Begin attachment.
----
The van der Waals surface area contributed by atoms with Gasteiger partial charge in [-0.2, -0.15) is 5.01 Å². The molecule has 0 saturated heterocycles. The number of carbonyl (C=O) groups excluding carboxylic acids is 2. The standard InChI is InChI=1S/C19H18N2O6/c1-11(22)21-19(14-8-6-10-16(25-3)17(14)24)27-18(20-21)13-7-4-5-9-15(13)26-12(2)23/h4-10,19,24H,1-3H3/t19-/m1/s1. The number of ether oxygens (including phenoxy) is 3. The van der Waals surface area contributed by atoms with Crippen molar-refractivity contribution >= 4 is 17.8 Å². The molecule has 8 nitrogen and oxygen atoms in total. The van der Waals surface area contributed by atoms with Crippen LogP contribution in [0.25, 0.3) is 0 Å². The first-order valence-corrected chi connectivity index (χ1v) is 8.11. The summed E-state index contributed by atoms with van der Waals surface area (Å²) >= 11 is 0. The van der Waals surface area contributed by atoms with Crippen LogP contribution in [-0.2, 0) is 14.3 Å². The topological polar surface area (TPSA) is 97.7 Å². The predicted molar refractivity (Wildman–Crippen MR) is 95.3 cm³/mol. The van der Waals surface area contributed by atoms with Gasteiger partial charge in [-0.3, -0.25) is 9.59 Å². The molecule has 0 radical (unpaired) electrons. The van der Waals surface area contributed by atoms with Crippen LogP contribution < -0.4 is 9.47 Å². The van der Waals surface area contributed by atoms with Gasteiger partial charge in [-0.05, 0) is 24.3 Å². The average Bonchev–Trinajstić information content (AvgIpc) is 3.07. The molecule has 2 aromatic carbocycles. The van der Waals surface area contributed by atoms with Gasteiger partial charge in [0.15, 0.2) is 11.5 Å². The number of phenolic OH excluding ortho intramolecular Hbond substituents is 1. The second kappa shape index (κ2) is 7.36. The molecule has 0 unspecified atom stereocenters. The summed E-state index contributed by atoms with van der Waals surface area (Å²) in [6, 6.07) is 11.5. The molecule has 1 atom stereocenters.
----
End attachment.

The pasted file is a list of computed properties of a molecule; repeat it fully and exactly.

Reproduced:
The van der Waals surface area contributed by atoms with Gasteiger partial charge in [-0.2, -0.15) is 5.01 Å². The molecule has 0 saturated heterocycles. The number of carbonyl (C=O) groups excluding carboxylic acids is 2. The standard InChI is InChI=1S/C19H18N2O6/c1-11(22)21-19(14-8-6-10-16(25-3)17(14)24)27-18(20-21)13-7-4-5-9-15(13)26-12(2)23/h4-10,19,24H,1-3H3/t19-/m1/s1. The number of ether oxygens (including phenoxy) is 3. The van der Waals surface area contributed by atoms with Crippen molar-refractivity contribution >= 4 is 17.8 Å². The molecule has 8 nitrogen and oxygen atoms in total. The van der Waals surface area contributed by atoms with Crippen LogP contribution in [0.25, 0.3) is 0 Å². The first-order valence-corrected chi connectivity index (χ1v) is 8.11. The summed E-state index contributed by atoms with van der Waals surface area (Å²) >= 11 is 0. The van der Waals surface area contributed by atoms with Crippen LogP contribution in [-0.2, 0) is 14.3 Å². The topological polar surface area (TPSA) is 97.7 Å². The predicted molar refractivity (Wildman–Crippen MR) is 95.3 cm³/mol. The van der Waals surface area contributed by atoms with Gasteiger partial charge in [-0.3, -0.25) is 9.59 Å². The molecule has 0 radical (unpaired) electrons. The van der Waals surface area contributed by atoms with Crippen LogP contribution < -0.4 is 9.47 Å². The van der Waals surface area contributed by atoms with Gasteiger partial charge in [-0.05, 0) is 24.3 Å². The average Bonchev–Trinajstić information content (AvgIpc) is 3.07. The molecule has 2 aromatic carbocycles. The van der Waals surface area contributed by atoms with Gasteiger partial charge in [0.15, 0.2) is 11.5 Å². The number of phenolic OH excluding ortho intramolecular Hbond substituents is 1. The second kappa shape index (κ2) is 7.36. The molecule has 0 unspecified atom stereocenters. The summed E-state index contributed by atoms with van der Waals surface area (Å²) in [6, 6.07) is 11.5. The molecule has 1 atom stereocenters.